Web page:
Richard Schechner: Performance Theory

[Readings] (01.20.09, 2:47 pm)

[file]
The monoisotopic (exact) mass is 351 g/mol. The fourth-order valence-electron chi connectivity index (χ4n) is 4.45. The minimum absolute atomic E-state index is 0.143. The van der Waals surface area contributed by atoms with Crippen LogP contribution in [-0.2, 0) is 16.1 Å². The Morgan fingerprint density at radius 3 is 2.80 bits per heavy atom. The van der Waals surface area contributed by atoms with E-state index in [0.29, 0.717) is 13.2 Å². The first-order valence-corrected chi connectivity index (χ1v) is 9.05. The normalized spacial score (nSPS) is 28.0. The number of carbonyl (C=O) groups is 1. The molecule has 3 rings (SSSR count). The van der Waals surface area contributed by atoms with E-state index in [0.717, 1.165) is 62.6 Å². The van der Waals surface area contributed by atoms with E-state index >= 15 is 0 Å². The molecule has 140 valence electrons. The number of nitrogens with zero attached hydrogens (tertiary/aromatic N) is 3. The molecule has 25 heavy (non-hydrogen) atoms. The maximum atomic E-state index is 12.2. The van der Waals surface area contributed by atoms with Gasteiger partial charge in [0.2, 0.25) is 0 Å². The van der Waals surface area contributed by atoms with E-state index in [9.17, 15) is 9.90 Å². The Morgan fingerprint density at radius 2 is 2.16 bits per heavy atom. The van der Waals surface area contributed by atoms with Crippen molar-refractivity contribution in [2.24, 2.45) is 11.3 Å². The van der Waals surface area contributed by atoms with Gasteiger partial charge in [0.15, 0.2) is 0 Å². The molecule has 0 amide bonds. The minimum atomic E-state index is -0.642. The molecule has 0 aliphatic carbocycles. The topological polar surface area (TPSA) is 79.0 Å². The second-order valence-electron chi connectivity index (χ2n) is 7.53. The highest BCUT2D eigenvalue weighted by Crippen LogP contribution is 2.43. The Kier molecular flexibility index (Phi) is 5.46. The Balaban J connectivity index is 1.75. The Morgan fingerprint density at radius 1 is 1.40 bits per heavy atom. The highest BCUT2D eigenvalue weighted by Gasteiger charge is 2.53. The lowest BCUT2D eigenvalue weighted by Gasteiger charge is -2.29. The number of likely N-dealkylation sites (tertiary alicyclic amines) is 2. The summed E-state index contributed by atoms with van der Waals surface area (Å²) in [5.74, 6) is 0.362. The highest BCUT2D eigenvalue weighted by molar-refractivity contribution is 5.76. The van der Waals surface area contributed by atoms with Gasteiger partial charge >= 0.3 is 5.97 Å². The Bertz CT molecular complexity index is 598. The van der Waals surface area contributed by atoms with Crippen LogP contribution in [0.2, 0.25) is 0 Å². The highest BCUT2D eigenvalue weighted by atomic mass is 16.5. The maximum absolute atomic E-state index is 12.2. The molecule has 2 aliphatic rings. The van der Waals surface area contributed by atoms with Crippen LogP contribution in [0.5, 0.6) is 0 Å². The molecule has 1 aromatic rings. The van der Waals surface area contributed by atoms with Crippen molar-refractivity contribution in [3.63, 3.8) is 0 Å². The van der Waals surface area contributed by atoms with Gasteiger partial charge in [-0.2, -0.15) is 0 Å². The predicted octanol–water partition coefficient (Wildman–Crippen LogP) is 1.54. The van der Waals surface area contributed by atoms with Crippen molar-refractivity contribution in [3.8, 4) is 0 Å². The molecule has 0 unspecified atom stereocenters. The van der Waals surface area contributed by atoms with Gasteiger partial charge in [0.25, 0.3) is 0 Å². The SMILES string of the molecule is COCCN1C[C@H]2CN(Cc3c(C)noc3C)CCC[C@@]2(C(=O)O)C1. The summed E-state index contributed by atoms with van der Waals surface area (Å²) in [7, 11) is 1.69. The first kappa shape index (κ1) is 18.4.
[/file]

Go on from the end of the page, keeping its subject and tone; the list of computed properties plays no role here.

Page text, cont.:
Schechner's Fan Schechner’s perspective on performance is broad and inclusive. He sees it as including much more than theatre, but along an entire spectrum, which ranges from everyday life to rituals and art. Two perspectives on performance are the models of the web and the fan. Schechner is heavily influenced by Victor Turner, who treats performance and play as the “as if”. Within the context of performance, the imaginary becomes real, and the “as if” is equivalent to the “is”. Schechner’s goal is to unite all applications of performance under one theory which is inclusive of its many applications. Much of this text is influenced by his travels to Australia and Southeast Asia, and one aim is to reincorporate the rituals of the New Guinea tribesmen, Australian Aborigines, the Balinese, and many others, with the practices of both classical and modern theatre. Schechner was influenced by Goffman as well, acknowledging the performances of everyday life.